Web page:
China soon became the obvous choice. 'When people think of adoption, they tend to think of a young woman surrendering her baby to new parents within hours or days of giving birth,' says Gammage. 'That kind of adoption has become rare in the US - perhaps 14,000 a year. There's competition. Against that we weighed a pretty well-run, straightforward adoption programme in a country where thousands of girls were living in orphanages.'
The rules are the same for everyone, says Gammage. The children are generally healthy and because of the one-child policy, prospective parents have a good idea of why the children are available. 'That knowledge was important to us, given scary stories of black-market baby trades in some countries. China required you to come and get the child - which felt right to us. And we had positive feelings about China and Chinese culture - the respect for the aged, placing a high value on education and belief in tradition.'
The process took about 15 months in all, and cost US$15,000 - about the same as giving birth in the US. Gammage recounts landing in Changsha, capital of Hunan: 'the rice fields stretching as far as you could see, everything a bright emerald green'. After a rarely sanctioned visit to the orphanage, he says he was convinced that 'the staff were doing their best under very difficult circumstances'.
'It was a journey, and in many ways I'm still on it,' he says, summing up the experience. 'It doesn't end when you come home with your child. Your life has changed in ways big and small. A river flood in southwest Hunan is no longer some far-off, isolated event, but something to care and worry about. News about relations between Beijing and Washington becomes of personal importance. On a family scale, our priorities have realigned. Saturdays are devoted to lion dancing, not soccer. We try to incorporate as much of the Chinese culture into our lives as we can.'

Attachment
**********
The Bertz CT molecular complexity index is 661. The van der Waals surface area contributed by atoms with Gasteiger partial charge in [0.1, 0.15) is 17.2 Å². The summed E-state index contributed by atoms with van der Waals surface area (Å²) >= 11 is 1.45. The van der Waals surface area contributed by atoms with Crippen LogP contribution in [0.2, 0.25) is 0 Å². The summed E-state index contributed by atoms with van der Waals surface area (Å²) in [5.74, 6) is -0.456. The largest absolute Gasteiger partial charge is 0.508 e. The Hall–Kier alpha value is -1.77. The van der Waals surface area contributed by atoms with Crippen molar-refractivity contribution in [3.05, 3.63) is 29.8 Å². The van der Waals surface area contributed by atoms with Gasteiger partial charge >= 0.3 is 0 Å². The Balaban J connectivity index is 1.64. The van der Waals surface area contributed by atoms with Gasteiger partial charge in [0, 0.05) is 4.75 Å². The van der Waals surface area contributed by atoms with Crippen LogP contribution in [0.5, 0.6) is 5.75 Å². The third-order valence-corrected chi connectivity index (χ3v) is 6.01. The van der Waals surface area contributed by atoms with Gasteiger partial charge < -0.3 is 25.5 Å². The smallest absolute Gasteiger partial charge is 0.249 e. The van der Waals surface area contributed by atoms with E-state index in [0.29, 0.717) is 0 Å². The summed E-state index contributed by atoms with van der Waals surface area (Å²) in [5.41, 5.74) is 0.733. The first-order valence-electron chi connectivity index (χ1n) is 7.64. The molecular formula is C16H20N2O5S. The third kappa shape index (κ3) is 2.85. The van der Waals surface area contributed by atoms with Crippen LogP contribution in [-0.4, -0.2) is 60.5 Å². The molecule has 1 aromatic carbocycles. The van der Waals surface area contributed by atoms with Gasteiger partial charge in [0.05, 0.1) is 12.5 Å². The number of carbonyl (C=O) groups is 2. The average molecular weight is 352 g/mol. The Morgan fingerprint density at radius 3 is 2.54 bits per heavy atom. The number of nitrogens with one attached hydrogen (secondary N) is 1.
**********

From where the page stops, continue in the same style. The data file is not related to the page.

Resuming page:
The experience of adopting from China has polarised Gammage's feelings towards the country, he says. 'I'm completely, eternally grateful to China and its people, because they allowed me to have my Jin Yu and Zhao Gu [adopted from Gansu in June 2004]. They allowed me to have what makes me happiest in life. At the same time, I'm angry - that my daughter would be abandoned, that she would suffer two years of privation in a poorly funded orphanage, that a nationwide system of orphanages filled with little girls could somehow be regarded as normal.'
Despite this, both girls are well and well-adjusted, he says. 'We talk openly to our girls about how they came to us. To them, for now, it's no big deal. This may change as they grow older and fitting in with their peer group becomes more of a priority. At the same time, there are so many adopted girls in the US - almost 62,000. There are four on our street. Whatever else may be true, these girls are not alone.'
China Ghosts: My Daughter's Journey to America, My Passage to Fatherhood (HarperCollins, HK$208)